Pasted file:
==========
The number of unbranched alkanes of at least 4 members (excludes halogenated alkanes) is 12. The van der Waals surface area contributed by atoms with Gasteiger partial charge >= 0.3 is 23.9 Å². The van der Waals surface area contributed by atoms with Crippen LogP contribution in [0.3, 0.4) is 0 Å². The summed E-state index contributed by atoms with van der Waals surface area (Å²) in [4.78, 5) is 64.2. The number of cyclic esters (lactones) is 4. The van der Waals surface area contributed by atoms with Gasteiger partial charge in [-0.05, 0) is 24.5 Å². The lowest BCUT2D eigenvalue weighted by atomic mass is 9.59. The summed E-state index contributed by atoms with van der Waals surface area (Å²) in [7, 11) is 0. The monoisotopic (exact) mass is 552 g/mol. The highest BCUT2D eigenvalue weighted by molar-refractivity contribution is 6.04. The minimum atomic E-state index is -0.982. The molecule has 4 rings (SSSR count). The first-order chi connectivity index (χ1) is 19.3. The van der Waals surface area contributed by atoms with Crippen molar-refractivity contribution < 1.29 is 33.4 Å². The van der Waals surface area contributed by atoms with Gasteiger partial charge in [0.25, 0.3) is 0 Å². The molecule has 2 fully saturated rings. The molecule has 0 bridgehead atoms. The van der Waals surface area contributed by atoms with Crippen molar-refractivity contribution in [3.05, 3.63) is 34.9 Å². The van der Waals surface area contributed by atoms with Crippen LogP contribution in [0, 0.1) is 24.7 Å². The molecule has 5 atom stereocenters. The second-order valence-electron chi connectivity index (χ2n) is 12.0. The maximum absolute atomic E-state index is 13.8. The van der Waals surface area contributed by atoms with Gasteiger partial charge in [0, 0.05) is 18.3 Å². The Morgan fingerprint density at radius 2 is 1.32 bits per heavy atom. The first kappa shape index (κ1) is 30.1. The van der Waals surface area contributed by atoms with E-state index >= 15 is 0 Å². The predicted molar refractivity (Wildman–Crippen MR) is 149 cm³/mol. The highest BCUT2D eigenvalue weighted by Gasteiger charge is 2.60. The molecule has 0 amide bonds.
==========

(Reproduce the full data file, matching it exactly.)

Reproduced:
The number of unbranched alkanes of at least 4 members (excludes halogenated alkanes) is 12. The van der Waals surface area contributed by atoms with Gasteiger partial charge >= 0.3 is 23.9 Å². The van der Waals surface area contributed by atoms with Crippen LogP contribution in [0.3, 0.4) is 0 Å². The summed E-state index contributed by atoms with van der Waals surface area (Å²) in [4.78, 5) is 64.2. The number of cyclic esters (lactones) is 4. The van der Waals surface area contributed by atoms with Gasteiger partial charge in [-0.05, 0) is 24.5 Å². The lowest BCUT2D eigenvalue weighted by atomic mass is 9.59. The summed E-state index contributed by atoms with van der Waals surface area (Å²) in [7, 11) is 0. The monoisotopic (exact) mass is 552 g/mol. The highest BCUT2D eigenvalue weighted by molar-refractivity contribution is 6.04. The minimum atomic E-state index is -0.982. The molecule has 4 rings (SSSR count). The first-order chi connectivity index (χ1) is 19.3. The van der Waals surface area contributed by atoms with Crippen molar-refractivity contribution < 1.29 is 33.4 Å². The van der Waals surface area contributed by atoms with Gasteiger partial charge in [0.25, 0.3) is 0 Å². The molecule has 2 fully saturated rings. The molecule has 0 bridgehead atoms. The van der Waals surface area contributed by atoms with Crippen molar-refractivity contribution in [3.05, 3.63) is 34.9 Å². The van der Waals surface area contributed by atoms with Crippen LogP contribution in [0, 0.1) is 24.7 Å². The molecule has 5 atom stereocenters. The second-order valence-electron chi connectivity index (χ2n) is 12.0. The maximum absolute atomic E-state index is 13.8. The van der Waals surface area contributed by atoms with Gasteiger partial charge in [0, 0.05) is 18.3 Å². The Morgan fingerprint density at radius 2 is 1.32 bits per heavy atom. The first kappa shape index (κ1) is 30.1. The van der Waals surface area contributed by atoms with E-state index >= 15 is 0 Å². The predicted molar refractivity (Wildman–Crippen MR) is 149 cm³/mol. The highest BCUT2D eigenvalue weighted by Gasteiger charge is 2.60. The molecule has 0 amide bonds.